After the movie, I invited audience members to join me for a discussion about what is happening here in Vermont and to answer questions they may have about how to get involved in their own towns and communities. Light-heartedly, I prefaced that conversation with an apology: I am the newest member of VNRC’s team and my knowledge of on-the-ground climate action in Vermont is a far cry from the expertise Johanna Miller, our energy program director, or Hannah Miller, our energy & climate community coordinator, hold. But, I did my best – and I was happy to be joined by so many people who decided to spend their Friday evenings with VNRC and the Savoy to have this conversation. Thank you!

The questions touched on a range of topics including: what is being done in Vermont? How will climate change impact my community? What will happen to the maple syrup industry? And how can I be involved? I had some answers, but not all of them – so if you are the individual who asked me about how climate change may impact the maple syrup industry in Vermont, please check out the segment at the bottom of this post!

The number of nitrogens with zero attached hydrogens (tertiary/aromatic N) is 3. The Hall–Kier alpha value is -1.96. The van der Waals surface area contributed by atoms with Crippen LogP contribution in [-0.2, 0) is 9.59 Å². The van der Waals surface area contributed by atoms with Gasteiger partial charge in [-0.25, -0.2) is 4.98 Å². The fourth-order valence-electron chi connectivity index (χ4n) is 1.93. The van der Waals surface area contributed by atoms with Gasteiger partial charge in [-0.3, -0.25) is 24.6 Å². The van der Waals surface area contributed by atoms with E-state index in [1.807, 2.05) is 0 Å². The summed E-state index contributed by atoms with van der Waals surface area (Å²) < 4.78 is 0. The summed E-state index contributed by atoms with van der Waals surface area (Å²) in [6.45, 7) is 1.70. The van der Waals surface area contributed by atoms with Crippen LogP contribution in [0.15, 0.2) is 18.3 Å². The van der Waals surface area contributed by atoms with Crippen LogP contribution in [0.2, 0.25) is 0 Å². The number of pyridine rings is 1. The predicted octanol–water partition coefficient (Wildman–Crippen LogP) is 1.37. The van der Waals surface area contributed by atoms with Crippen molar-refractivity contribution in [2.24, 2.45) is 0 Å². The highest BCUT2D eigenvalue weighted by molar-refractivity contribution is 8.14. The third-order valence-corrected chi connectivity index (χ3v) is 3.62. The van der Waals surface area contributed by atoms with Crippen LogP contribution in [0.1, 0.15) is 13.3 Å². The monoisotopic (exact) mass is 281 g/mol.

Perhaps most importantly, what I heard from audience members was a desire to shepherd change, but lack of familiarity with how nonprofits like VNRC advocate on a day-to-day basis with and for communities on initiatives like climate mitigation and adaptation. While I can’t answer every question in this short post, it made me realize that those of us who are working for groups dedicated to making change through advocacy, education, and research, can do a better job of sharing our work with Vermonters. We can’t do this work without you – and we do this work out of love for you, Vermont communities, as well as on behalf of the places and spaces we all cherish.